1" air spring dome tweeterPRO 002 ME1$54.00 each
Complete rebuild kitK-81E$298.00 / pair
Impedance:4 ohms DC, 8 ohms nominal
MSRP:198.00 - 240.00 (vinyl)
240.00 (walnut)
Built:1967 (?) - 79

photo/top - history - specifications - crossover schematic - brochure text - order parts

Often seen wired as:

Key to Crossover Symbols and Component Values (in a new window)

photo/top - history - specifications - crossover schematic - brochure text - order parts

The following is copied from the "Brown Booklet":

The Model 100 was EPI's first and most popular speaker. Winslow Burhoe designed it as the ultimate bookshelf loudspeaker. As an acoustical engineer, his technical criteria for performance was extended frequency response (the ability to reproduce the very lowest and very highest musical frequencies), extreme linearity (the speaker's ability to reproduce any signal fed to it accurately with no exaggeration or deterioration), excellent dispersion (filling any listening room with equal musical energy over the whole range of the speaker), minimum distortion, both harmonic and intermodulation (to eliminate listening fatigue), and a cabinet compact enough to fit on any bookshelf.

The fact that Winslow Burhoe achieved all his goals in a speaker selling at a modest price is proof of his status as one of the foremost speaker designers in the audio industry. The Model 100's accurate tonal balance combined with exceptional dispersion makes it an ideal speaker for people who really enjoy live music. Whether you are listening to a full symphony, thunderous rock or progressive jazz, the Model 100 almost disappears, leaving only the music; an accomplishment very few speakers, regardless of price, can equal.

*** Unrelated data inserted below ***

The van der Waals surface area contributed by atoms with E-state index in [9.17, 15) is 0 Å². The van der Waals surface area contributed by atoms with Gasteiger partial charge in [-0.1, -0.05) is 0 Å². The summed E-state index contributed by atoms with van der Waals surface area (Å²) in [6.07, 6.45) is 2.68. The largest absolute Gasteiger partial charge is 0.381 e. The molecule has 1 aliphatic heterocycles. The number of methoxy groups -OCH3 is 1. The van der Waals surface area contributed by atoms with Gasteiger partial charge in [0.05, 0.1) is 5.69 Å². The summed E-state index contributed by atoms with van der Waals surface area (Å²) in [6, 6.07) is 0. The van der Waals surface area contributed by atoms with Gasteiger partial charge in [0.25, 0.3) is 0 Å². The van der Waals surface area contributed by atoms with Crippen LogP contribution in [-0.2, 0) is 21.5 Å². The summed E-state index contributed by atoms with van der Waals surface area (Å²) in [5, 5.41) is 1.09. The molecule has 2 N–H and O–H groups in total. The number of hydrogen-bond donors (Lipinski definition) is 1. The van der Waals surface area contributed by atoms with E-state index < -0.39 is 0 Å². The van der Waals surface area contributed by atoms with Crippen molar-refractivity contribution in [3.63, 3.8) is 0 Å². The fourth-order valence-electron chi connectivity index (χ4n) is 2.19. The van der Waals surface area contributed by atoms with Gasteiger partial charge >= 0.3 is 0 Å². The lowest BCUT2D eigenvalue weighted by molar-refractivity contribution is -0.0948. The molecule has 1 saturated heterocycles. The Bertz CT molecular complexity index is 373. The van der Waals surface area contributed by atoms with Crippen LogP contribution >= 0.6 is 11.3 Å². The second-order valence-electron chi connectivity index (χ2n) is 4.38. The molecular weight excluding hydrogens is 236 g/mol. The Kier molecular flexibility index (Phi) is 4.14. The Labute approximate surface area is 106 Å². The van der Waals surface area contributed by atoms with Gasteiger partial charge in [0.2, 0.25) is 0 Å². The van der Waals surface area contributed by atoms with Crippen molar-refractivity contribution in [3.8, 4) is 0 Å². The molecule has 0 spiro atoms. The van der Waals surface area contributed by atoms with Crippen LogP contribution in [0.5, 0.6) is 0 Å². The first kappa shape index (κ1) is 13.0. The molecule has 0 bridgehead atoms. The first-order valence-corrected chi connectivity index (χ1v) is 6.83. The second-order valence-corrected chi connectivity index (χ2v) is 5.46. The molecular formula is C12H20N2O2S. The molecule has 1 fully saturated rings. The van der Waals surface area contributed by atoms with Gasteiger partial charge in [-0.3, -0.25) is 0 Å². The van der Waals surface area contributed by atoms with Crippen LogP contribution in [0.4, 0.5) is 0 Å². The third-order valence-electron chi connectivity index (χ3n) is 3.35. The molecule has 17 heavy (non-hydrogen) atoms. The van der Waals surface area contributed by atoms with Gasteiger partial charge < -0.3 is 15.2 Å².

"The sound quality of the EPI 100 was very natural and "easy". The more we listened to it, the better we liked it, and it was one of the most faithful reproducers we have had the pleasure of hearing ... the EPI 100 is comparable in most respects to some of the best - and most expensive speaker systems we have tested ..." Stereo Review, May 1970

Its compact size allows it to be placed almost anywhere in the listening room. However, EPI strongly recommends, for optimum performance, locating this speaker in any two sided plane (on the floor or ceiling against a wall or in a bookshelf, closest to either side wall). Hand rubbed walnut cabinets and rich black grills give this stereo pair a handsome, contemporary appearance that should blend well with any decor. The Model 100's extremely high power handling ability enables it to fill even the largest of listening rooms with surprising ease.

As proof of each Model 100's performance, EPI packs an individual frequency response graph with each speaker, showing the extension of its frequency response and its linearity. No other speaker manufacturer that we know of does this.

81/81+ and 81-10 Kits

thumbnail linkAl built these to match his 88-41s thumbnail linkRuss used the parts from his 81s to make these

thumbnail linkFred's 81-10s and story thumbnail linkTwo slightly different pairs in Thailand

thumbnail linkA pair of carpet-covered ones I built thumbnail linkBrian in Tasmania made some lovely examples